So now that he's been named Time's man of the year and all, it might be safe to say something good about Pope Francis on BIG THINK.
Liberals like the pope because he seems to have deemphasized sexual ethics in his presentation of Christian belief, and because he has "rebranded" the church as primarily about charitable concern for the poor and the marginalized (including, of course, the lonely).
Some liberals in particular are especially pleased by what they hear was the pope's attack on capitalism, which they understand to be his preferential option for the policies of the redistributist Democratic party over Republican greed.
But what the pope said was actually more challenging than that. He was taking on the complacency of our creeping and sometimes creepy libertarianism. He was attacking the free market less as an economic mechanism than as a way of thinking that leads to the conclusion the market logic of contract and consent can and should inform all of our lives. His shot was fired at our whole "cognitive elite," from Wall Street to Silicon Valley to our foundations to our institutions of higher education to our gated communities found in our richest zip codes to our condescending bureaucrats to our sophisticated self-help experts. Our "lifestyle libertarians," after all, can be found both on our left and our right, and there's no evidence at all that the most personally charitable and generous Americans prefer the Democrats to the Republicans.
Here are the relevant words in the pope's The Joy of the Gospel:
In this context, some people continue to defend trickle-down theories which assume that economic growth, encouraged by a free market, will inevitably succeed in bringing about greater justice and inclusiveness in the world. This opinion, which has never been confirmed by the facts, expresses a crude and naïve trust in the goodness of those wielding economic power and in the sacralized workings of the prevailing economic system. Meanwhile, the excluded are still waiting. To sustain a lifestyle which excludes others, or to sustain enthusiasm for that selfish ideal, a globalization of indifference has developed. Almost without being aware of it, we end up being incapable of feeling compassion at the outcry of the poor, weeping for other people’s pain, and feeling a need to help them, as though all this were someone else’s responsibility and not our own. The culture of prosperity deadens us; we are thrilled if the market offers us something new to purchase; and in the meantime all those lives stunted for lack of opportunity seem a mere spectacle; they fail to move us.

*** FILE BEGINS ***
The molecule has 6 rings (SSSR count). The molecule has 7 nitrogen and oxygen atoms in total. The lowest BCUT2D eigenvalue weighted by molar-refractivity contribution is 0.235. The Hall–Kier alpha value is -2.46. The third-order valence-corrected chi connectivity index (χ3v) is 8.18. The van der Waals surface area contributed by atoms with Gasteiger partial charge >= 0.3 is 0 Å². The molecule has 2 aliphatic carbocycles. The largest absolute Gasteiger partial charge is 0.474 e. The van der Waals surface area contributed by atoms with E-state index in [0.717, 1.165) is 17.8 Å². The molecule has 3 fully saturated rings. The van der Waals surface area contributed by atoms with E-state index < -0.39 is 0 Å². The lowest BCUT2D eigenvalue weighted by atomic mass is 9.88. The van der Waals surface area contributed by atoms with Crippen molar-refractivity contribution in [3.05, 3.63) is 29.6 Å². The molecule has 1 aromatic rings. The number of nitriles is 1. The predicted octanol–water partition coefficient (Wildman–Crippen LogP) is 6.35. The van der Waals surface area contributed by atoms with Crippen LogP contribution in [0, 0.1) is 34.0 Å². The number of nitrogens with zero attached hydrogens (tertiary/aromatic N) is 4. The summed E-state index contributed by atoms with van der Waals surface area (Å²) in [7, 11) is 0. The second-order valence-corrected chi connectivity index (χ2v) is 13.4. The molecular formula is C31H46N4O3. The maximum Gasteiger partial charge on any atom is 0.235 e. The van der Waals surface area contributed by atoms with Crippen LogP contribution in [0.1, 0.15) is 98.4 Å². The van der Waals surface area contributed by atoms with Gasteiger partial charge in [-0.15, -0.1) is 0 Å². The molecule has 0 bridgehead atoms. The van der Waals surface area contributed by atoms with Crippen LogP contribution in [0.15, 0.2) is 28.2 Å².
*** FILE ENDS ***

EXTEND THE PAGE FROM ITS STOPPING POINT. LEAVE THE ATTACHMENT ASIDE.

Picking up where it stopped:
The pope opposes "a globalization of indifference." That means that indifference is not a particularly American problem, because the lifestyle based on "the selfish ideal" that emerges from being "deaden[ed]" by "the culture of prosperity" is found in an elite that's been globalized or disconnected from responsibility to a particular place, country, or faith.
What the pope says here is hardly new: Alexis de Tocqueville named indifference individualism, and he described it as a kind of heart disease that locks particular people up in a narrow circle of family and friends. The thought is that love and hate are more trouble than their worth. And so are, it follows, the virtues that flow from love and compassion and generosity extending our hearts to those in need. Who can deny our elitists these days are less willing than ever to take civic or religious responsibility for their fellow citizens or creatures? Now they may be fine with paying taxes for government bureaucrats who ameliorate the condition of the poor. But that's not, after all, personal responsibility.
Globalized, elitist indifference is one piece of evidence among many that economic growth and technological progress, by themselves, don't inevitably lead to more justice and more inclusiveness. The complacent libertarian Tyler Cowen, for example, has explained that throughout the world societies are dividing into two classes. First, there is the relatively few members of our hyper-competent and hyper-productive cognitive elite--those who display comfortable mastery of genius machines. And then there are the many who are, at best, marginally and live increasingly diverted from their plight by the entertainments provided on screens and perhaps by legalized soft drugs.
The world, we can say, might be getting less inclusive. Sure race, gender, religion, and all that may mean less than ever in the 21st century competitive marketplace. But it might also be true that the middle class is withering away. As Cowen puts it, "average is over." The inclusivity of an almost universally middle-class nation is a dream that's fading fast. We have to admit that the evidence for the truth of "trickle-down theories" is not as strong as it once seemed to be.
So--from the point of view of Christian love--what else is Pope Francis supposed to do but remind us, that despite or becuase all the freedom and prosperity we enjoy, we live in an emotionally stunted time?
It goes without saying that Pope Francis was talking up loving, personal responsibility as the foundation for a common good that, in justice, sometimes trumps individual freedom and maximum conceivable prosperity. He wasn't talking up some progressivist or socialist route to bigger and more omnicompetent government.